One of my favorite is the corsair pulse, a boat being manufactured in Vietnam that is a trailerable catamaran.
I envisioned taking this boat up to the northern reaches of Canada and sailing in the Arctic with it.
It’s got enough room to live aboard with lots of winter gear. You can launch it virtually anywhere and it's stable enough that you probably won’t pitch-pole into sub freezing water.
Start Small and Cheap
But if a new boat isn’t in your budget, the used trailer sailer market is super hot right now.
With Covid 19, folks are looking for all sorts of ways to get away and not have to worry about exposure.
What better way is there to get away and socially distance than taking your trailer sailer to the lake or to a remote beach for the weekend?
You can pick up hunter 23.5’s for sale around the country with most offered for $6K or less. Hunter 27s are also to be found but go for $30K plus.
My suggestion is if you're gonna buy your first trailer sailer, start small and cheap. The bigger your boat the more expense and the bigger truck you’ll need to launch it.
Practice Parking With Your Trailer & Boat
No one likes to drive a trailer and even fewer people like to back one up.
Particularly when you have a sailboat with a 30 foot mast up. It's never fun and quite frankly embarrassing when you do it wrong.
I always tell my students looking to trailer a boat to go to a massive parking lot on New Year’s day and spend three hours practicing backing your trailer into parking spots. There really is no other way to get good at it.
Trailer Guides, Rollers, and Side Straps
Even if you can back your trailer beautifully, you also need to put your boat on your trailer and that is even harder when it’s a sailboat.
Installing trailer guides on your trailer if you don't have them makes a huge difference in lining up your boat with your trailer bunks.
I also like rollers instead of flat bunks to hold the boat on the trailer, but with sailboats that's tough because they can roll the boat off on the boat ramp prematurely when backing in.
My hunter has a bow bumper that never quite worked right on my trailer. The boat always hit too high or too low and the winch strap chaffed it.
I took to leaving the boat a foot back from the bunk and using a chain to hold the boat on the trailer.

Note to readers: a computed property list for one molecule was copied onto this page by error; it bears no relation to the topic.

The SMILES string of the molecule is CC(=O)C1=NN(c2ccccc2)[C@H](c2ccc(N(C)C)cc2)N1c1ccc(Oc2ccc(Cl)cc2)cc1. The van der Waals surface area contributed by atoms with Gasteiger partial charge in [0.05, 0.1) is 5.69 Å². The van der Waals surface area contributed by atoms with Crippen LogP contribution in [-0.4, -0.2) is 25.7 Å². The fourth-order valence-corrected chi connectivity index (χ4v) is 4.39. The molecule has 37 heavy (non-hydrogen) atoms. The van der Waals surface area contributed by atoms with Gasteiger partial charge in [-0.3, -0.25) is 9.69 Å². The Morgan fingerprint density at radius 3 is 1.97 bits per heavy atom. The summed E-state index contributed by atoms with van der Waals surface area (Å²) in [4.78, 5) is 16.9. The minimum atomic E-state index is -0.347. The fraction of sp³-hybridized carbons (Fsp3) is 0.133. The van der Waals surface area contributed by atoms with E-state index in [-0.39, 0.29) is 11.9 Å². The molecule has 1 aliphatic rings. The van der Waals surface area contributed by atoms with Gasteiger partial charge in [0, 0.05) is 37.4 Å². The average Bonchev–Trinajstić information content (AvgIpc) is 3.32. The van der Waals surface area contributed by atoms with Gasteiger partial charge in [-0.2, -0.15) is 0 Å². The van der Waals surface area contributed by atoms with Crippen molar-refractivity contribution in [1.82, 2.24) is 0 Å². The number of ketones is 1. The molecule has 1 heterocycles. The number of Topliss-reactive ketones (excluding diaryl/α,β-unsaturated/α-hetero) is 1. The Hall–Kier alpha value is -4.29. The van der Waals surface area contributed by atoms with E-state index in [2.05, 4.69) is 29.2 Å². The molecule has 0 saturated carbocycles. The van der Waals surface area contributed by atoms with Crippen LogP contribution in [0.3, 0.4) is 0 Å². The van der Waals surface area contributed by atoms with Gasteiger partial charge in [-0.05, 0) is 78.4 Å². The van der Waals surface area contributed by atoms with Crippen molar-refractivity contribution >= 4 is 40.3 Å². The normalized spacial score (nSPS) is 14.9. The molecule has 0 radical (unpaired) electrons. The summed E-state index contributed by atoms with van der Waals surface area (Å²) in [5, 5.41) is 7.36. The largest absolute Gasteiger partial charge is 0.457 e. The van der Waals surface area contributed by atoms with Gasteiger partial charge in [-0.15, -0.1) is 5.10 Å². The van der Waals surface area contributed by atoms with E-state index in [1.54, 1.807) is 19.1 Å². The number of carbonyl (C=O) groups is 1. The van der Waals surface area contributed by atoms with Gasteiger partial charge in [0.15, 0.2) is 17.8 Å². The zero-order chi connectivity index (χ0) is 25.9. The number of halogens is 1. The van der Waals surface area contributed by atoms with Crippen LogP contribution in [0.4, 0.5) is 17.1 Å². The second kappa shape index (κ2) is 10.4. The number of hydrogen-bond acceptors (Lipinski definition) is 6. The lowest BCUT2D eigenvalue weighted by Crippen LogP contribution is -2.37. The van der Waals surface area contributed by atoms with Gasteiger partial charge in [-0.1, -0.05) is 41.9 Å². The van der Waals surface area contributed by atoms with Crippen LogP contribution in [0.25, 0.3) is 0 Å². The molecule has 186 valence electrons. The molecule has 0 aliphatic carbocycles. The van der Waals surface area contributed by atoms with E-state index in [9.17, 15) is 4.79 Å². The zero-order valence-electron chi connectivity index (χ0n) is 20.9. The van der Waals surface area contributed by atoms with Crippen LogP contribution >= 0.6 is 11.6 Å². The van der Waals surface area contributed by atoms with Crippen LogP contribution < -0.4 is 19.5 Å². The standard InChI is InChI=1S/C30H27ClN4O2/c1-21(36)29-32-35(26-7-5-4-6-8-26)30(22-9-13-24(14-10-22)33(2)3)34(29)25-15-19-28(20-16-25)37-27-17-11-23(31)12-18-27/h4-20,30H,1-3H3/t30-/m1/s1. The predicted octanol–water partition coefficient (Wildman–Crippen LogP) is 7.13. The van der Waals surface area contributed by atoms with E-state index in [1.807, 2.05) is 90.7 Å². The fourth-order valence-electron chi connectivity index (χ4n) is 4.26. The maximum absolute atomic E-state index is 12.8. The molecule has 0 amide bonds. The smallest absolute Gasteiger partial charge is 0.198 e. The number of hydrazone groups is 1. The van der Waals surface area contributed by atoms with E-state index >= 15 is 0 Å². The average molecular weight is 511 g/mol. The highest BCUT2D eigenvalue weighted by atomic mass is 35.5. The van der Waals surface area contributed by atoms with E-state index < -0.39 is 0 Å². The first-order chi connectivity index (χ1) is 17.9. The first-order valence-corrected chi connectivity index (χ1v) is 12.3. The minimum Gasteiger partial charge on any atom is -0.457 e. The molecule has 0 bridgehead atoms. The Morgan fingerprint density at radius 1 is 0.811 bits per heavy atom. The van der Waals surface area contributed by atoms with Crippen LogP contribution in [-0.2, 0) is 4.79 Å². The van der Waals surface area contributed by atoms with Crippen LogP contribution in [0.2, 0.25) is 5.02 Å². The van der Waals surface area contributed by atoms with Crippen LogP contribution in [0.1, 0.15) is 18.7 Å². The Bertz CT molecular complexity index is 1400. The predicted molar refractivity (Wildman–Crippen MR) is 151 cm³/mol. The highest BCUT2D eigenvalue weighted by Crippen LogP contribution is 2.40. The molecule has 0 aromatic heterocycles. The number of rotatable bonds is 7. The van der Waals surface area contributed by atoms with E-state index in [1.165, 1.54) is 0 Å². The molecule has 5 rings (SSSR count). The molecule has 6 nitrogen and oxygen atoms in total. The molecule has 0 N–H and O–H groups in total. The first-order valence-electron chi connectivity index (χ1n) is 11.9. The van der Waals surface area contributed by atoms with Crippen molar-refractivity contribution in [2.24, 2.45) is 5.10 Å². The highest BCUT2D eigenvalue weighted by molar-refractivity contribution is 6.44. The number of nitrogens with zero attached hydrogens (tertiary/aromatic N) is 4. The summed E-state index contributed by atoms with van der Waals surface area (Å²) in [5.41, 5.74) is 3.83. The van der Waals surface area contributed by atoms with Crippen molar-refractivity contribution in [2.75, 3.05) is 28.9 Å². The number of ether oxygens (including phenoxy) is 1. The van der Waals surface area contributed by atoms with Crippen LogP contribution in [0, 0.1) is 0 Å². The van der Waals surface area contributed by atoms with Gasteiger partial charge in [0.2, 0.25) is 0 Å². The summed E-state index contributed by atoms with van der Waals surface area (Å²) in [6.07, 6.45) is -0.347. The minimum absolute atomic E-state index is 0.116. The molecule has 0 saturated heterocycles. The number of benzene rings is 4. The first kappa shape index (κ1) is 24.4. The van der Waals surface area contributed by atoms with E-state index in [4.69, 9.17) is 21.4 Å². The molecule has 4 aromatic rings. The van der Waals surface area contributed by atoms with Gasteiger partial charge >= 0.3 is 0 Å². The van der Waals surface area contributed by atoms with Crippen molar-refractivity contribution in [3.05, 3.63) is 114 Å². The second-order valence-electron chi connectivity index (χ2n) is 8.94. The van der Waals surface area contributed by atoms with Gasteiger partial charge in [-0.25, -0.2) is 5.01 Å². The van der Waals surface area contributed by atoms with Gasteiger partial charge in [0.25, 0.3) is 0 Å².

Never take your boat on the road without side straps. Many people think that because there are trailer guides and a bow strap holding it on the trailer, that you will be fine.
But turning corners and sloshing water in the hull have a tendency to flip boats over while going home and no one wants to be the guy to pick his boat up off the highway or worse yet, have to flip your truck back over when your boat decides to take you for a ride.
Is Trailer Sailing for Everyone?
A resounding no is my answer to that whenever I am asked.
When I was selling my hunters, I had lots of tire kickers come by and more than a few who could never handle a little boat like this in what remained of their lives.
Age, obesity and gravity are all challenges when it comes to trailer sailing. On shore you have to climb up the trailer to step the mast and clean the boat and do all kinds of other stuff and in the water, you have an unstable deck with great big steps on to the foredeck and onto the dock.
As much as this boat was a plug and play sailboat, it wasn't for anyone who lacked a certain agility.
One time docking I got my foot caught in the life line with a student and came real close, if I didn’t actually fracture my wrist.
Trailer sailboats are smaller and less stable than their oversized cousins with the keels. If you are in anyway, limited in your physical prowess, a trailer sailboat may not be the best choice for you.
So that’s my take on trailer sailers.
A younger me would have loved to have a whole fleet of them, but as I age I tend to think a 60 foot catamaran far away from the North Atlantic is more my speed.
Trailer Sailers are way cheaper than keel boats to own without having to pay for a dock, mast stepping and storage, but they are not a plaything and should be respected like every other boat.
They meet all the requirements to be USCG regulated and they can go in big water if you want to take them there, but they are not an easy ride back.
Practice your mast stepping and trailer backing with no one watching and try not to be too much of a ramp hog while you're in the public eye.
Start small, as big boats are a pain to drive on a trailer.
So do good, have fun, and sail far. Thanks for reading.